How to Match Necktie Knots with Shirt Collars
There are many different kinds of collar, and many different ways to tie a tie. How should you pair them? Should you just use the classic four-in-hand for everything, or dabble in the dangerous world of Windsors? Let’s take a look:
First of all, the advice I’m about to give assumes a person of average size. Big and tall men, and men with wide necks, are a bit more limited in their tie-knot choices unless they invest in extra long ties. This is because more complicated knots require you to use more of the tie. This can make ties appear comically short if you have a wide neck or long frame. So if you are big or tall, you will either need to buy extra-long ties, or choose shirt collars that are appropriate for small knots like the four-in-hand or the Albert (which is like a four-in-hand with one extra turn around the tie before looping it through).
Beyond this there are two things to consider for matching shirt collars to tie knots: the type of collar and its width. I will briefly describe some of the more common knots and collar types, and then offer some advice about how to pair them.
Necktie knot types:
The first thing to note here is that each basic type of knot has several names. This can get confusing:
Four-in-hand, plain knot, regular knot, and simple knot are the same: this is usually the first (and often the only) knot someone learns how to tie. It’s the one where you cross the large part of the tie around the small part. Loop the large around the small part once and slip the end of the tie up under and through. Find out how to tie a four-in-hand-knot.
Prince Albert knot, and double knot are the same. It is just like the four in hand but with one extra turn before the up under and through part. Makes for a somewhat wider knot than the four in hand.
The Half Windsor knot is sometimes called a single Windsor. It is a slightly more complex knot that resembles a double knot with one unusual loop (up and over the knot in between the tie and the neck, instead of a turn over the hanging small part of the tie) and has two named variants. The mirror image of a Half Windsor is called a St. Andrew knot. There is also a variation of the half-windsor that starts with the tie upside down that is called a Pratt or Shelby knot.Check out or guide detailing how to tie a half Windsor knot.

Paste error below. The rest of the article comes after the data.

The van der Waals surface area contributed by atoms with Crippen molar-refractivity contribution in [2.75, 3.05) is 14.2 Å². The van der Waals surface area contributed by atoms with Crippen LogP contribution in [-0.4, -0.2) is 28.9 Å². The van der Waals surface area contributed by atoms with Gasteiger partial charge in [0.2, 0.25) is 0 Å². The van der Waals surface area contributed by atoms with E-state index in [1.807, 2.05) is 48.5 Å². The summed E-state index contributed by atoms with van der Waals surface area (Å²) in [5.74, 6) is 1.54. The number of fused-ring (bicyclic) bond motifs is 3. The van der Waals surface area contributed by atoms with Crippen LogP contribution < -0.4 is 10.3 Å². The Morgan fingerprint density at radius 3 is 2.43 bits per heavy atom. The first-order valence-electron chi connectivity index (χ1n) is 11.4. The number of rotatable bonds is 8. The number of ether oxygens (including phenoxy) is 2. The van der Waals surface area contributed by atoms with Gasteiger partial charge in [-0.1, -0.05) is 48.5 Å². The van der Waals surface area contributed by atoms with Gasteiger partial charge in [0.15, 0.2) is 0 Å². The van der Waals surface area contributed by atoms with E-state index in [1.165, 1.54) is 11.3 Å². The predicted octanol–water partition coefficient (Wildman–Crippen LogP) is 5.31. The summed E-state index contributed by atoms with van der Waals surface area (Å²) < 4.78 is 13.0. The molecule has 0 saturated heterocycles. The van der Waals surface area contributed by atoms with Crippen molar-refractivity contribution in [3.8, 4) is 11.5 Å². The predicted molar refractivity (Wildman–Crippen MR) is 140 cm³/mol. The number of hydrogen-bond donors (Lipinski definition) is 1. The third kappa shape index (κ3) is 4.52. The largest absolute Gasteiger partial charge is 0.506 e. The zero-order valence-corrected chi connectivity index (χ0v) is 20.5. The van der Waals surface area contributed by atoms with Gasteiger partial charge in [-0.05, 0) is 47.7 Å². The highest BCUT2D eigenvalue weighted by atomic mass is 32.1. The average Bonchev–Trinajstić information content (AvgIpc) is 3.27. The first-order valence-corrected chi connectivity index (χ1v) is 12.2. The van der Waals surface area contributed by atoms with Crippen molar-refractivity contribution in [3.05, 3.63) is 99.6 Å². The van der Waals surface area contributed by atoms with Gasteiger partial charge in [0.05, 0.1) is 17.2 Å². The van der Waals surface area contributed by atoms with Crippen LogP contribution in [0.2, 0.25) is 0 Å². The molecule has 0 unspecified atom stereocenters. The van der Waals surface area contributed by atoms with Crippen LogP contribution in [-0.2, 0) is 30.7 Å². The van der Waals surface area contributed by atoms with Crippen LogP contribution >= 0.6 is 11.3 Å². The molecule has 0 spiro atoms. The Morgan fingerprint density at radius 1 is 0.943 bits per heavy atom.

The full Windsor knot, sometimes called a double Windsor, is the bulkiest of the classic knots, and the most symmetrical. Let us help you learn how to tie a full Windsor knot.
Dress shirt collar types:
Button Down Collar: The classic dress shirt collar, with a button on each corner that attaches to the shirt.
Pinned Collar: Collars designed to have a pin stretch from one collar to the other. Sometimes called an “eyelet” collar.
Spread Collar: Collars that emphasize the edge of the collar—the ‘spread’ in which the tie knot sits—and the angle formed by the point where the upper edge of the collar meets the top button of the shirt. There is a lot of variation in spread collars, from narrow to very wide.
Straight Point Collar: A bit longer than a spread collar. It emphasizes the point of the collar as opposed to the edge.
Cutaway Collar: A cutaway collar is a spread collar that is cut in such a way to dramatically expose the top of the shirt, and thus the knot of the tie.
Pairing knots with collars:
Traditionally, one pairs a larger knot with a wider, more horizontal collar, especially in the case of cutaways, and pairs a narrower knot with a narrower or more vertical collar like a button-down or straight point.
This holds true with few exceptions when it comes to narrow, vertical collars. A thick knot looks silly crunched in a narrow collar. Recently, however, some have started to favor skinny knots with wide collars. I have seen the influence of Prince Charles cited several times here. He has been seen pairing a four in hand with a cutaway on more than one occasion. Pairing a narrow knot with a wide collar only works with a thick tie, however. With a thinner tie, go with a half Windsor or full Windsor (or at least a double knot) for a wide spread or cutaway collar.
Four in hands and half Windsors are preferred ties for pinned collars. Few, if any, use a full Windsor for them.